A Lauderdale County Circuit Court judge has ruled a man charged with cyberstalking has not violated the conditions of his bond by requesting information from the city of Meridian and Lauderdale County.
On Aug. 21, Judge Charles Wright Jr. responded to a motion by 10th Circuit Assistant District Attorney Patrick Stubbs, asking for clarity on Mitchel Marshall's bond conditions.
“The Court shall not deter a defendant from investigating the charges against him in a manner of his discretion,” the order states. “The Court further finds that the Defendant has not violated the Court’s Order Rescinding Bench Warrant and Setting Bond by requesting information from the City of Meridian and Lauderdale County pursuant to the Freedom of Information Act.”
Judge Wright’s order was “vindication for Mitchel Marshall’s right to defend himself against charges that we believe are baseless and an attempt to stifle freedom of speech,” said Marshall's attorney, Matt Baldridge.
Stubbs' motion referenced a September 2018 order by Judge Wright that said Marshall “shall not have any contact and/or communication with Bob Luke, his business and/or his family by any means…nor shall he procure same through third parties.”
“The victim, Bob Luke, believes these requests are designed to harass him and his business and therefore are in violation of the Court’s Order, which forbids any contact through third parties,” Stubbs' motion said.
According to court papers, a grand jury indicted Marshall with cyberstalking in May 2019, stating that between March 31, 2018 through April 11, 2018, he sent numerous text messages “for the purpose of threatening, terrifying, or harassing Bob Luke.”
That same month, Luke, an architect and managing principal of LPK Architects, P.A., filed a complaint for a protective order against the city of Meridian in Lauderdale County Chancery Court.
The complaint said Marshall and his attorney issued 12 Requests For Information from Meridian from Nov. 16, 2018 through May 15, 2019.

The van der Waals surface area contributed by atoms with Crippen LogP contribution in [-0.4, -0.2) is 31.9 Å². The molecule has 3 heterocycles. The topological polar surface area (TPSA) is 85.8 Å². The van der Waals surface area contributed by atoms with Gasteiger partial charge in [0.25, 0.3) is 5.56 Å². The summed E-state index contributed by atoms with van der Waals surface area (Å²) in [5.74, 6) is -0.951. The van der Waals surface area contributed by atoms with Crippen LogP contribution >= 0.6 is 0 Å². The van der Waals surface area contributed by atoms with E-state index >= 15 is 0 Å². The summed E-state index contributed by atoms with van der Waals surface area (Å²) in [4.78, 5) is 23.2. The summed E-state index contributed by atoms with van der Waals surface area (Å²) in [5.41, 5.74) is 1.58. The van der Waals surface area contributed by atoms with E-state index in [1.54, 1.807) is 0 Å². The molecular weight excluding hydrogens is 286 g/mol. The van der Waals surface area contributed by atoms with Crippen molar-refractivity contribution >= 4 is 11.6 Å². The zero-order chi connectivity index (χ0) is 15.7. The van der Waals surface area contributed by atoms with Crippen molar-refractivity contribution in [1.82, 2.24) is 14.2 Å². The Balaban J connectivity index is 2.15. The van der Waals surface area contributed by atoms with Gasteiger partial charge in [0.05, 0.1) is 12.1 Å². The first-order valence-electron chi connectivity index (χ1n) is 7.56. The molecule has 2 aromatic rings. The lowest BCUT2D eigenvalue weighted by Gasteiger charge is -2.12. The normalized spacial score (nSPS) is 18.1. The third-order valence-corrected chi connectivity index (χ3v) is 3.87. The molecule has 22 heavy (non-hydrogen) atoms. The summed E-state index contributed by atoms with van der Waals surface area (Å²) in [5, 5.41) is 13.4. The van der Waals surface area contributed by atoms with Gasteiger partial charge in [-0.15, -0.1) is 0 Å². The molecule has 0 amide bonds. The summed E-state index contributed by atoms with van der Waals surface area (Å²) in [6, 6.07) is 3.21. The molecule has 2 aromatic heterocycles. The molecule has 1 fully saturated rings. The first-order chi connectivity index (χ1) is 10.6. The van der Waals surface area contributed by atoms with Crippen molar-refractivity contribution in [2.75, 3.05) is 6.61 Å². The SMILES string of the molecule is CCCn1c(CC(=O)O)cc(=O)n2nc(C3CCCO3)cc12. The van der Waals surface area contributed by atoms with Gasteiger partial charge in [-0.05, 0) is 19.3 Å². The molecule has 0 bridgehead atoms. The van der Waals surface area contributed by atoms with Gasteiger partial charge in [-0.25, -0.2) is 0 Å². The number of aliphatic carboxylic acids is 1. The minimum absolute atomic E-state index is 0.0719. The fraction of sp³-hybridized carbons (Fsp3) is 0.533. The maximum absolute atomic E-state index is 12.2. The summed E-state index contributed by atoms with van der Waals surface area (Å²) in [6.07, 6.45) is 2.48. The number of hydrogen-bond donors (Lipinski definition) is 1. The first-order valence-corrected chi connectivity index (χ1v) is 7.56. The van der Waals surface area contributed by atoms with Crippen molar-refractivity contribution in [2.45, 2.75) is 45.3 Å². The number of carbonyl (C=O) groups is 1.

The document states: “If the requested information is provided to Mr. Marshall, a direct competitor of PLAINTIFFS, it would have a detrimental and long lasting impact on PLAINTIFFS business and the economic development plans of the DEFENDANT and Lauderdale County.”
The filing said the court should issue a protective order directing the city of Meridian to withhold the information requested by Marshall.
Baldridge said Luke’s complaint is intended to stop Marshall from getting public records and that Luke's testimony in circuit court indicated that Marshall was not a direct competitor.
Luke's attorney, Bill Ready Jr., who wrote the complaint for a protective order, said Thursday that he considered Luke and Marshall to be competitors because they are both architects working in the same city and county.
According to Ready, Chancery Court Judge Charlie Smith held a motion hearing about the complaint on Monday.
Luke was asking the judge how he and the city of Meridian should proceed in reviewing the information Marshall requested to determine what could be released, Ready said.
"There are currently no pending public records requests with the city of Meridian that were filed by Mr. Marshall involving communication to or from Bob Luke," Baldridge said Wednesday.
Ready said he wasn't clear which, if any, public records requests Marshall had withdrawn as relates to the complaint for protective order and that Judge Smith had indicated he would wait to rule on a motion until he had clarification on what Marshall had withdrawn.